Labour and Conservative London mayoral candidates set out transport policies

Sadiq Khan Image copyright PA
Image caption Sadiq Khan has said he will "wage a war on waste"

Conservative and Labour mayoral candidates have set out their transport manifestos, with a "war on waste" and Tube and train expansions promised.

Tory Zac Goldsmith pledged to deliver a Southern Overground and secure funds for Tramlink, Bakerloo Line and London Overground extensions.

Labour's Sadiq Khan said he would freeze fares and crack down on what he called a "culture of excess".

Rival candidates want to cut fares but said Conservative plans were "uncosted".

Jobs risk

Unveiling his manifesto in Ilford, east London, Mr Goldsmith said he would deliver planned upgrades to the District, Circle, Metropolitan, Hammersmith & City, Northern and Jubilee lines, and would replace "sub-standard" suburban rail services with a Southern Overground.

He also spoke of securing funding for Crossrail 2 and extensions to the Sutton Tramlink, Bakerloo Line and London Overground to Barking Riverside, saying that delaying or cancelling these projects would risk 250,000 jobs and 270,000 homes.

Image copyright PA
Image caption Zac Goldsmith pledged to secure funding for expanding the transport network

He said: "And it's why Sadiq Khan's £1.9bn black hole in the transport budget would be such a dangerous experiment, bringing gridlock to our capital, fewer new homes and meaning council tax hikes for every family in Greater London."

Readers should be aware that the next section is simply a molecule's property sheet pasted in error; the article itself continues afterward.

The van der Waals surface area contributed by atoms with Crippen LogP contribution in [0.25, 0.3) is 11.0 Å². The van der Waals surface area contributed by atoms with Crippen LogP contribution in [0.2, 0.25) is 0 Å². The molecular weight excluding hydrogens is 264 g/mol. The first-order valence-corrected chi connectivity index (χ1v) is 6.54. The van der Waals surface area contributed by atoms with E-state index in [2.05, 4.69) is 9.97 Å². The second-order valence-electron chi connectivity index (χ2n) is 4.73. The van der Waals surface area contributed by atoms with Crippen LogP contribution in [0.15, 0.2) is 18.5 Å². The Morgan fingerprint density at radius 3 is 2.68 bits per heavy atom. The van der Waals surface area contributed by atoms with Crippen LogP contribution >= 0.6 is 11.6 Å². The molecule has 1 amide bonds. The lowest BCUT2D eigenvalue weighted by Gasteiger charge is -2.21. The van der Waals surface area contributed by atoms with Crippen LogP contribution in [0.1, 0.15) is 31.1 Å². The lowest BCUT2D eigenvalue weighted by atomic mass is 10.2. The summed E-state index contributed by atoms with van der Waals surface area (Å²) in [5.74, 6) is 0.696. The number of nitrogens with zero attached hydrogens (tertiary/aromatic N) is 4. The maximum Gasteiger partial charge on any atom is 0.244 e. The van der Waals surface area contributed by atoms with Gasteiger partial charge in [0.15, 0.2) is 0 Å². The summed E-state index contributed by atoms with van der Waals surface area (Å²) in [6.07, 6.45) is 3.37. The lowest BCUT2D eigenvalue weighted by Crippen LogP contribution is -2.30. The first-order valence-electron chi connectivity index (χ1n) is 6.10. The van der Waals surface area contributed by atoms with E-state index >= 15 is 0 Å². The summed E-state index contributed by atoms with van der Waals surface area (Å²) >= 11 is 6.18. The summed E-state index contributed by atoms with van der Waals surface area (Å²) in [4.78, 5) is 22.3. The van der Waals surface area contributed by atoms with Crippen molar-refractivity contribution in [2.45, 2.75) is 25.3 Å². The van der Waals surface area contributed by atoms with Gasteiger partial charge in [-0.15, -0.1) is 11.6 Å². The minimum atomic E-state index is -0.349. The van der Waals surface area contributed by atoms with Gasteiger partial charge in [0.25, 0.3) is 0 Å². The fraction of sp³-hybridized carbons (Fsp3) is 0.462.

Outlining his transport pledges in Brixton, south London, Mr Khan recalled riding on the number 44 bus with his siblings, when his father drove the bus.

"I'll be the bus driver's son who makes commuting more affordable", he said, adding: "I will wage war on waste, excess and inefficiency within TfL and crack down on the culture of excess."

'Uncosted' plans

He also promised a four-year fare freeze, a review of Transport for London (TfL) management, projects which "truly benefit Londoners" and more women on TfL's board. He said he would look at the amount spent on agency workers and consultants, currently said to be £383m a year.

Lib Dem mayoral candidate Caroline Pidgeon said Mr Goldsmith's manifesto was "an uncosted wish list".

"He makes no mention of any fare rises, and he appears to be relying on government to keep on funding London's transport network."

Green Party candidate Sian Berry has promised to lower costs for outer London, introduce flat fares by 2025, allow transfer between buses and trains without an extra cost and support walking and cycling.

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